The city currently includes the "Notification - Watch Out For Lead-Based Paint Poisoning" in its housing rehabilitation program and includes inspection and testing as one of its eligible activities. As a part of the City's housing rehabilitation programs, the City will require any apartments and homes that were built before 1965 to be tested for lead based paint.
During the Citizen Participation process of the Consolidated Plan, the city created a questionnaire to help assess community opinions and concerns. Questionnaires were handed out at various community meetings and a variety of community development needs were determined.
The need categories encompass public improvements, public facilities, public services and economic development. The high priority needs include those activities that the City will definitely fund during the coming five year period. These include street improvements, senior services, youth services, crime awareness, fair housing, tenant/landlord counseling and code enforcement. The medium priority needs include neighborhood facilities, parks/recreational facilities, sidewalk improvements, commercial-industrial rehabilitation and economic development projects which create new jobs for low/mod income residents. The low priority needs encompass those activities that will not be funded by CDBG but which the City would support other entities application for funding, such as new construction of low-income housing.
The Consolidated Plan describes the city's activities to enhance coordination between public and assisted housing providers, and private and governmental health providers, and service agencies. With respect to the public entities involved, the Plan describes the means of cooperation and coordination among the State and any units of general local government involved in implementation of the Consolidated Plan.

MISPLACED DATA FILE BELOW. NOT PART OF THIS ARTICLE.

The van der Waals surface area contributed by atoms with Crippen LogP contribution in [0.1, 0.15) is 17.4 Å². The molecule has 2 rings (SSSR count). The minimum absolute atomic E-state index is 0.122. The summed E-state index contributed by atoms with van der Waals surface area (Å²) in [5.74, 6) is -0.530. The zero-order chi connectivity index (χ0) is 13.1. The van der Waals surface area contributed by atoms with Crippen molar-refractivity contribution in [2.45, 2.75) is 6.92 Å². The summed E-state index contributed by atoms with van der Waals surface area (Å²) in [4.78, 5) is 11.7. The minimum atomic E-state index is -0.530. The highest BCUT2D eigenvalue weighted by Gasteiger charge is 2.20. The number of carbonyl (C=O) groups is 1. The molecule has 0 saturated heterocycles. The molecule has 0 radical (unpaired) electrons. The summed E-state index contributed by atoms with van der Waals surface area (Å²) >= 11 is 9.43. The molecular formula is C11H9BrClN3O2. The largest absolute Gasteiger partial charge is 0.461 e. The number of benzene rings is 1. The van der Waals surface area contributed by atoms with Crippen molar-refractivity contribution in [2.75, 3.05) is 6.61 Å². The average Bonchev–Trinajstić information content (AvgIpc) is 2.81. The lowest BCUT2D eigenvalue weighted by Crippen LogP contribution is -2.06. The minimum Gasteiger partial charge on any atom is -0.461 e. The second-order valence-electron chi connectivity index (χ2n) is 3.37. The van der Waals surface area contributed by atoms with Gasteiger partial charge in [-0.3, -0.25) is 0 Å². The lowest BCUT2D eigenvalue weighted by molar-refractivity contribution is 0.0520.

There are several public, private and non-profit organizations involved in meeting the housing needs of the city's residents. The city staff will continue to monitor and attend meetings and workshops as appropriate and necessary, of the following organizations:
In addition, the implementation of the Citizen Participation Plan will offer other opportunities to coordinate with citizens, citizen groups and service agencies.
The City of Westminster intends to address high and medium priority needs as defined in the Citizen Participation process of the Consolidated Plan with the following actions:
The city's strategy for the use of the CDBG funds is to encourage applications from agencies that serve the needs of the special population groups that require supportive housing. During the coming five year period, the city's proposed accomplishments include: provide services to the special needs populations; and ensure that new senior housing contributes to meeting the needs of the frail elderly. The quantified objective is 20 to 40 new, affordable housing units for seniors. The city will ensure that non-profit housing organizations and CDBG funded social service agencies coordinate with the Orange County's In-Home Supportive Services Program.
Westminster has identified the following priority non-housing needs as follows: